How to Slow the Progression of Alzheimer’s Disease
5 things that can help someone with dementia maintain independence longer
By Paula Spencer, Caring.com senior editor
The memory loss and other cognitive changes characteristic of Alzheimer’s disease and most other forms of dementia can’t be reversed. But there are some proven ways to delay further decline, at least over the short term.
A growing body of research indicates that stimulating the brain has the power to slow the progress of Alzheimer’s, particularly in the early stages. Healthy elderly adults who are mentally active were 2.6 times less likely to develop dementia, according to the Rush Memory and Aging Project, an ongoing longitudinal study involving more than 1,200 older people.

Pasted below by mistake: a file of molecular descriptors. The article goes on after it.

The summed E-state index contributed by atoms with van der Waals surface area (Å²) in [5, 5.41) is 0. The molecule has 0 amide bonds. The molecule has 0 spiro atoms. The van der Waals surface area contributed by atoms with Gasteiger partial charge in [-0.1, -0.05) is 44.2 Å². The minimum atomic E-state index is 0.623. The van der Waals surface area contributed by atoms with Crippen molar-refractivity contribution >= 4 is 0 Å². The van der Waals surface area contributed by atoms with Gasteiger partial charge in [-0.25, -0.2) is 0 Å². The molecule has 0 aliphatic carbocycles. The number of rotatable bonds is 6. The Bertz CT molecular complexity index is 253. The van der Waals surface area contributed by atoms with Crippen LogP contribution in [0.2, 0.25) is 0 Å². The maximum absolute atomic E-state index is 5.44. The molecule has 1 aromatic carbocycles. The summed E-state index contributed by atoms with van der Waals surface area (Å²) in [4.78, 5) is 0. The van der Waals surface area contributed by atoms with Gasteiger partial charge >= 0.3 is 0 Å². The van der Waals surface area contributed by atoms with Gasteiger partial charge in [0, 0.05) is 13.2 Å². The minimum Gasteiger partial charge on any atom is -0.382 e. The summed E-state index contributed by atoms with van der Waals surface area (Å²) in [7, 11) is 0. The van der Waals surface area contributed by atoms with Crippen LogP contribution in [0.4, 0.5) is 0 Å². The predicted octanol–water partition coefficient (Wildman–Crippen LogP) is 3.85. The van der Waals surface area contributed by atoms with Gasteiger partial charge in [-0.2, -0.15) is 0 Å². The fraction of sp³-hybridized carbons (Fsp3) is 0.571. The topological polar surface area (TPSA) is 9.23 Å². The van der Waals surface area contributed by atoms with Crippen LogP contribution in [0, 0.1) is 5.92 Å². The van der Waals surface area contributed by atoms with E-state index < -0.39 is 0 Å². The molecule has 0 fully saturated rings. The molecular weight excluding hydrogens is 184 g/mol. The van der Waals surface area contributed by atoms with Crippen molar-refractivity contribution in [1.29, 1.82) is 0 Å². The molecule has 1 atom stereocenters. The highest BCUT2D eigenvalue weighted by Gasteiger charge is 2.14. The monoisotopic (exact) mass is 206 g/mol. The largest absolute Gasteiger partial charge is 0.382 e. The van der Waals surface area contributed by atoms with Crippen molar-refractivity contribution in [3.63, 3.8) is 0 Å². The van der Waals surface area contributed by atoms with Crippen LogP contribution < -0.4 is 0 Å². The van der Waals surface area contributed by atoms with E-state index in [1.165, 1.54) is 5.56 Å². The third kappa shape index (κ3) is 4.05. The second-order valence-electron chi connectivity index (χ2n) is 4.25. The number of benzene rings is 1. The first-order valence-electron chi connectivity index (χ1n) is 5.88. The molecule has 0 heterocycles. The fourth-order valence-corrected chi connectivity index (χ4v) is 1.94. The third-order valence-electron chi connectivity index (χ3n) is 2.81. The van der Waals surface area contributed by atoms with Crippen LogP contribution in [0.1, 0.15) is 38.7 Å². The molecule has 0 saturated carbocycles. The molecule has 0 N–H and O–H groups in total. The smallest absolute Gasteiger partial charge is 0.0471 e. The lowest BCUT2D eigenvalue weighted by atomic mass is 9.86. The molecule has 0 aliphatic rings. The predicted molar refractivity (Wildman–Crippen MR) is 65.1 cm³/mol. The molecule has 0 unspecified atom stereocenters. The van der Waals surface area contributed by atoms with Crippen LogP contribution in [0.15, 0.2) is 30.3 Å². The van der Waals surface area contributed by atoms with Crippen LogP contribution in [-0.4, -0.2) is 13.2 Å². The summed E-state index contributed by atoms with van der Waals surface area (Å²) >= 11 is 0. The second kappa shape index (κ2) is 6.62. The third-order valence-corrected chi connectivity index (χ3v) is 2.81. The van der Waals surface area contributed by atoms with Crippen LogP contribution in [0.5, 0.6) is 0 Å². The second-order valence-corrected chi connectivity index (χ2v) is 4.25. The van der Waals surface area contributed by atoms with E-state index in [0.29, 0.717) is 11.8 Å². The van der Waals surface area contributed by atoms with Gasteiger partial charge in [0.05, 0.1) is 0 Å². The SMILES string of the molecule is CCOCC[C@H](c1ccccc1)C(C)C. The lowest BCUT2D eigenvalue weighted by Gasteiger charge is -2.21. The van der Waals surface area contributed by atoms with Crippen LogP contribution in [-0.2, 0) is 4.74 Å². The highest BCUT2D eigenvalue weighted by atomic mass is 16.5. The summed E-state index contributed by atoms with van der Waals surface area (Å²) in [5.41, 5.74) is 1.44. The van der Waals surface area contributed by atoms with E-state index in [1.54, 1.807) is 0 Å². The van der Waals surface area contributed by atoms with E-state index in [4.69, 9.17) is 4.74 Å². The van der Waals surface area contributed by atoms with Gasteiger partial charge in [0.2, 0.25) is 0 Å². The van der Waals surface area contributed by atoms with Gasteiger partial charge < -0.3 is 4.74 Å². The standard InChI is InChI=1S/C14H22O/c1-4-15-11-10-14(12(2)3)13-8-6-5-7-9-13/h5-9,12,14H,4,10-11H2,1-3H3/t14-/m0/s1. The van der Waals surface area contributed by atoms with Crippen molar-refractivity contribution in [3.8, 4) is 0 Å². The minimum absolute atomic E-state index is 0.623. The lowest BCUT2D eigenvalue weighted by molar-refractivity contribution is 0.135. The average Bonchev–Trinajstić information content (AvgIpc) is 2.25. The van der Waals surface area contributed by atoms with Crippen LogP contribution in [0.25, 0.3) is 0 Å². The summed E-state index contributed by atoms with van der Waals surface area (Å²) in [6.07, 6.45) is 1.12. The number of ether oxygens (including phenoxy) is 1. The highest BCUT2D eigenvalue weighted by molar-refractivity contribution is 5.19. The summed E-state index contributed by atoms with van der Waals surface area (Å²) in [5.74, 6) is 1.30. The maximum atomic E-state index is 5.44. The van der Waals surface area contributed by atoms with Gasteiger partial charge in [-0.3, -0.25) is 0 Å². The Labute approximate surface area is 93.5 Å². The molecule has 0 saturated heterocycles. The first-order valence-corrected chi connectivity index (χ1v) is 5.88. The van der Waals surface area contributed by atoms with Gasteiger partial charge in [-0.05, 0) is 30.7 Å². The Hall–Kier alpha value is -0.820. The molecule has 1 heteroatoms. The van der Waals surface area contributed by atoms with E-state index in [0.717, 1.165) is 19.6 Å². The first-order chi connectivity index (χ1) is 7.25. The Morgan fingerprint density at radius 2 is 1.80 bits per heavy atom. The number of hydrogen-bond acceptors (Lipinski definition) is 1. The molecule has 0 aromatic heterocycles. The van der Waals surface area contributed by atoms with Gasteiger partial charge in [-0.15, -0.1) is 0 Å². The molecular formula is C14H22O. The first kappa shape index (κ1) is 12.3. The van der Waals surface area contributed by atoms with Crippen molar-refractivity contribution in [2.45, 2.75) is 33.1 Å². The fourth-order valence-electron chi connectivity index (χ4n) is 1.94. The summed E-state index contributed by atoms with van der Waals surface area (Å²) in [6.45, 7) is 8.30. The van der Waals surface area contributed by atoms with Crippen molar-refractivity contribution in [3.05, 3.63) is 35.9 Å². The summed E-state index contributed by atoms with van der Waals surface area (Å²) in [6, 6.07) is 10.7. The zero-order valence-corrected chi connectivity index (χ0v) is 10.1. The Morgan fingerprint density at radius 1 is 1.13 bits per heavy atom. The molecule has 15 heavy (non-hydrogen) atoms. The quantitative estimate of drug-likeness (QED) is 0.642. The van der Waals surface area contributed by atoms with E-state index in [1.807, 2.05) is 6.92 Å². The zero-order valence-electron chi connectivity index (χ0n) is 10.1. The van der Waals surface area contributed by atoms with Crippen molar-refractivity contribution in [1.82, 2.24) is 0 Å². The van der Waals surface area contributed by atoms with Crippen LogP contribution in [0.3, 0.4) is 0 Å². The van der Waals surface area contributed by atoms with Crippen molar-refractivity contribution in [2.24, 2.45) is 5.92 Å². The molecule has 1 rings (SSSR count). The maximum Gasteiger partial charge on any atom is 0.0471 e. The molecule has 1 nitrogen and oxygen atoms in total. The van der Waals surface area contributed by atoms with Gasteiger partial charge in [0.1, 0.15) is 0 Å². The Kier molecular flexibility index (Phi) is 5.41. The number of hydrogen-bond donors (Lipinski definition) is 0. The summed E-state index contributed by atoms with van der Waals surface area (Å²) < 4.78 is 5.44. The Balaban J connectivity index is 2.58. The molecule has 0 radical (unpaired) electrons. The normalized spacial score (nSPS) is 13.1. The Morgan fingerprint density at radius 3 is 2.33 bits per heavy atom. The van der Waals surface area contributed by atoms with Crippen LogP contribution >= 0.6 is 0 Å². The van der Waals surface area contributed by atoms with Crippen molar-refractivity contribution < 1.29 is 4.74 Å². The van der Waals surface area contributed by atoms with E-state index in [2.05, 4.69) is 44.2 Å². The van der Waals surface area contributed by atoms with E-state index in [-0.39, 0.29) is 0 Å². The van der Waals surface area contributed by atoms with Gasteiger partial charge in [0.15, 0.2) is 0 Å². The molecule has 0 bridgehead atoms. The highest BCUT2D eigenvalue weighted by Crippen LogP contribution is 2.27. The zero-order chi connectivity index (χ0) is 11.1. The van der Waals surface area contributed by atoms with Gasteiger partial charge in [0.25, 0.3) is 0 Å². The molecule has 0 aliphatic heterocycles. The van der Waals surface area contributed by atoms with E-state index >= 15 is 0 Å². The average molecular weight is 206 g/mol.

What you can do:
Encourage the person in your care to participate in activities she finds pleasurable, especially those that engage the mind: reading, writing, playing the piano, working crosswords or puzzle books, playing games such as chess, or even learning a language. Present her with fresh materials or plenty of opportunities.
Local senior centers and adult daycare programs are more than just a way to "pass the time." They excel at providing stimulating activities, including group storytelling, music, art, and games.
Andelcare caregivers are available to answer all of your home care questions. We are a home care agency providing live in home care in Seattle WA and the surrounding communities. Call us at 888-788-3051.